TfL has admitted the delay is set to cost it £20m in revenue


Source: Crossrail

The cost of Crossrail’s timeline blowout is still unknown, according to leaders behind the scheme.

Delays to the project, which are set to run for at least nine months, are expected to add considerable extra cost to the £15bn scheme on top of the £600m cash injection agreed by TfL and the Treasury in July.

Fronting the Greater London Assembly, transport commissioner Mike Brown yesterday conceded TfL and the Treasury, who are joint funding the project, were due to meet later in the day.

Brown said: “Any additional costs which may emerge – and we don’t have certainty as to what those costs may be yet, as they’re progress dependent – then of course we will make additional plans subject to talks with the Treasury this afternoon.”

Brown also revealed that TfL will lose an anticipated £20m of revenue from extra journeys that would have been made once the Elizabeth line opened.

Discussing the root causes of the delay, Sir Terry Morgan, chairman of Crossrail, said: “Lots of technical problems have hit us. It’s a combination of delays on construction and the complexity of testing the new software.”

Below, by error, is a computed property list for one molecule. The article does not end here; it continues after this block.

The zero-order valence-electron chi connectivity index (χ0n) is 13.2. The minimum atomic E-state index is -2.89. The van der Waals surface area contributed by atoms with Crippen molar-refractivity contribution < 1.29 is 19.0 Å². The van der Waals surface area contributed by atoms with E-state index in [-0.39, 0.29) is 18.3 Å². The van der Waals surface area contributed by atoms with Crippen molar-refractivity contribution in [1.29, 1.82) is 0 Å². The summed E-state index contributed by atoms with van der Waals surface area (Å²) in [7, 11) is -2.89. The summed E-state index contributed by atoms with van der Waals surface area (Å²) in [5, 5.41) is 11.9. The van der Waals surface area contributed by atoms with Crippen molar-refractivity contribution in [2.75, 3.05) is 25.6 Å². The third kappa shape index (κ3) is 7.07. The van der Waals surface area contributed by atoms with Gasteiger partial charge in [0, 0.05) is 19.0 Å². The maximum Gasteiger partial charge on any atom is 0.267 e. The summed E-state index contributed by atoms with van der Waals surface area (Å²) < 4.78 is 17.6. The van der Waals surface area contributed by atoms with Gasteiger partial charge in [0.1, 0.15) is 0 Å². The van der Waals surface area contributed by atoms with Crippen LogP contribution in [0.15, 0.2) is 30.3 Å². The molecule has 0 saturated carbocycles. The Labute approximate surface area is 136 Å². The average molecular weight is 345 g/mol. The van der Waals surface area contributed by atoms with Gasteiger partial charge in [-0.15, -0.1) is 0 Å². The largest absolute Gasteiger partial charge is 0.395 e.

Crossrail chief exec Steve Wright told assembly members that he was unable to say whether delay to the opening of the Elizabeth line, which was originally due to open this year, would cause knock-on delays to the opening of the full Crossrail line, which was due in December 2019.

But Wright confirmed that Crossrail was working on an updated schedule to be published shortly, with phases four and five – extensions of the line to Shenfield in the East and Reading in the West respectively – only able to go ahead after phase three.

London mayor Sadiq Khan said he was “extremely frustrated, disappointed and angry at the delay” but was confident the project would still be an asset for London.

He added an electrical explosion at Pudding Mill Lane station in east London meant testing had to be pushed back following the failure of two voltage transformers caused by a design error.

“The electrical explosion at Pudding Mill Lane last year both delayed testing and illustrated the risks facing such a large-scale project.

“And of course because it’s the last stage of the project there is no opportunity to catch up on any delays.”